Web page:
An oral care composition in certain embodiments may comprise at least one humectant. A humectant in certain embodiments may be a polyhydric alcohol such as glycerin, sorbitol, xylitol, or a low molecular weight PEG. Most suitable humectants also may function as a sweetener herein. One or more humectants are optionally present in a total amount of about 1 .0-70 wt% (e.g., about 1 .0-50 wt%, about 2-25 wt%, or about 5-15 wt%), for example, in the disclosed oral care composition.

A natural or artificial sweetener may optionally be comprised in an oral care composition herein. Examples of suitable sweeteners include dextrose, sucrose, maltose, dextrin, invert sugar, mannose, xylose, ribose, fructose, levulose, galactose, corn syrup (e.g., high fructose corn syrup or corn syrup solids), partially hydrolyzed starch, hydrogenated starch hydrolysate, sorbitol, mannitol, xylitol, maltitol, isomalt, aspartame, neotame, saccharin and salts thereof, dipeptide-based intense sweeteners, and cyclamates. One or more sweeteners are optionally present in a total amount of about 0.005-5.0 wt%, for example, in the disclosed oral care composition.

A natural or artificial flavorant may optionally be comprised in an oral care composition herein. Examples of suitable flavorants include vanillin; sage;

marjoram; parsley oil; spearmint oil; cinnamon oil; oil of wintergreen

(methylsalicylate); peppermint oil; clove oil; bay oil; anise oil; eucalyptus oil; citrus oils; fruit oils; essences such as those derived from lemon, orange, lime, grapefruit, apricot, banana, grape, apple, strawberry, cherry, or pineapple; bean- and nut-derived flavors such as coffee, cocoa, cola, peanut, or almond; and adsorbed and encapsulated flavorants. Also encompassed within flavorants herein are ingredients that provide fragrance and/or other sensory effect in the mouth, including cooling or warming effects. Such ingredients include, without limitation, menthol, menthyl acetate, menthyl lactate, camphor, eucalyptus oil, eucalyptol, anethole, eugenol, cassia, oxanone, Irisone®, propenyl guaiethol, thymol, linalool, benzaldehyde, cinnamaldehyde, N-ethyl-p-menthan-3- carboxamine, N,2,3-trimethyl-2-isopropylbutanamide, 3-(1 -menthoxy)-propane- 1 ,2-diol, cinnamaldehyde glycerol acetal (CGA), and menthone glycerol acetal (MGA). One or more flavorants are optionally present in a total amount of about 0.01 -5.0 wt% (e.g., about 0.1 -2.5 wt%), for example, in the disclosed oral care composition.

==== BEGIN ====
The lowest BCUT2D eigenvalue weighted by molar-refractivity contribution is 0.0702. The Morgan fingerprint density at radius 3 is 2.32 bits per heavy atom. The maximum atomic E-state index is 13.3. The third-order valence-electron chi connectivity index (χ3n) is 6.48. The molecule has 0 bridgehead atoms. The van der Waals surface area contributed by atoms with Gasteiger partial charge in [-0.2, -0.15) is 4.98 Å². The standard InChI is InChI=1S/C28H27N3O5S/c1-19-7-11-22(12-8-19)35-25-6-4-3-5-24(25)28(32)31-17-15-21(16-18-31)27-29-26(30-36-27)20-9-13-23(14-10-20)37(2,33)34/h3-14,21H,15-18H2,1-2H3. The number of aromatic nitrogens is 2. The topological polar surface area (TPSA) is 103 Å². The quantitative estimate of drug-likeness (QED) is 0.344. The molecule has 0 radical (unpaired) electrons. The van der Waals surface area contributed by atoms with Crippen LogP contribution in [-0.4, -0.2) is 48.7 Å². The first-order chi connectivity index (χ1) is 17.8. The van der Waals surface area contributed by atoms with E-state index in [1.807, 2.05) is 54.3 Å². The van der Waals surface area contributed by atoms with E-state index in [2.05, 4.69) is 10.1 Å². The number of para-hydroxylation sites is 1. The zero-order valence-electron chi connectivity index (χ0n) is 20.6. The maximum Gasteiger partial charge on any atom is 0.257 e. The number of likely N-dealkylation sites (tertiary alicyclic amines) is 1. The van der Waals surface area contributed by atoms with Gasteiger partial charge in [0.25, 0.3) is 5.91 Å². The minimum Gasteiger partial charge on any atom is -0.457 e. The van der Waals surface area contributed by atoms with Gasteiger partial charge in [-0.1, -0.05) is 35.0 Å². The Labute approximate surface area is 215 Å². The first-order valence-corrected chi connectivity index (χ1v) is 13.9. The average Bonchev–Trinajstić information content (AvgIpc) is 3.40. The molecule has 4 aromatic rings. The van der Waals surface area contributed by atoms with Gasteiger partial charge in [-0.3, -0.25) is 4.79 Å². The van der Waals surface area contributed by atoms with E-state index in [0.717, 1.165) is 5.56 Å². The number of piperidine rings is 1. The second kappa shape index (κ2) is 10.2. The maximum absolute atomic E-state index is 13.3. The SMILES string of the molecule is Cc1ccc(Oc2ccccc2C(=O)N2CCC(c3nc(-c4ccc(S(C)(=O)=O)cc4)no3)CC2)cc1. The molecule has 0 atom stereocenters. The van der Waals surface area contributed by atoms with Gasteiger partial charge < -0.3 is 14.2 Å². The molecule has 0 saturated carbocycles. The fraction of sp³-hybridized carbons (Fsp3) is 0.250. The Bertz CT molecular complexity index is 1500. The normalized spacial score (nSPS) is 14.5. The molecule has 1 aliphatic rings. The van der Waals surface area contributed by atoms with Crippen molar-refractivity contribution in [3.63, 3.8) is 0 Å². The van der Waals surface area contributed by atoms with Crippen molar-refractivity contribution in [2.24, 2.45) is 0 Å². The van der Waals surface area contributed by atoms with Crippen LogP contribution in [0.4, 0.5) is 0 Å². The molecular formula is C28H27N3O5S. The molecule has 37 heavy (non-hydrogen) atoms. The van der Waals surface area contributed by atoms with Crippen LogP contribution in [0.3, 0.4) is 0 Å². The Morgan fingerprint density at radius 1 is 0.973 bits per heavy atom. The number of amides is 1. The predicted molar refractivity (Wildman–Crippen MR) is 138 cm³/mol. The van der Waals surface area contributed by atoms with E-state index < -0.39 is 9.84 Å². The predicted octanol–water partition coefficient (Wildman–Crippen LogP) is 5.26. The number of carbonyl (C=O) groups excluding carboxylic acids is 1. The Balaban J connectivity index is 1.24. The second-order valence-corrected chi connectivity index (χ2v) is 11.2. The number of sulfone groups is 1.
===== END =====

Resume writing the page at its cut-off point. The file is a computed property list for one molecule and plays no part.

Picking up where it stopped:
An oral care composition in certain embodiments may comprise at least one bicarbonate salt. Any orally acceptable bicarbonate can be used, including alkali metal bicarbonates such as sodium or potassium bicarbonate, and ammonium bicarbonate, for example. One or more bicarbonate salts are optionally present in a total amount of about 0.1 -50 wt% (e.g., about 1 -20 wt%), for example, in the disclosed oral care composition.

An oral care composition in certain embodiments may comprise at least one whitening agent and/or colorant. A suitable whitening agent is a peroxide compound such as any of those disclosed in U.S. Patent No. 8540971 , which is incorporated herein by reference. Suitable colorants herein include pigments, dyes, lakes and agents imparting a particular luster or reflectivity such as pearling agents, for example. Specific examples of colorants useful herein include talc; mica; magnesium carbonate; calcium carbonate; magnesium silicate; magnesium aluminum silicate; silica; titanium dioxide; zinc oxide; red, yellow, brown and black iron oxides; ferric ammonium ferrocyanide; manganese violet; ultramarine; titaniated mica; and bismuth oxychloride. One or more colorants are optionally present in a total amount of about 0.001 -20 wt% (e.g., about 0.01 -10 wt% or about 0.1 -5.0 wt%), for example, in the disclosed oral care composition.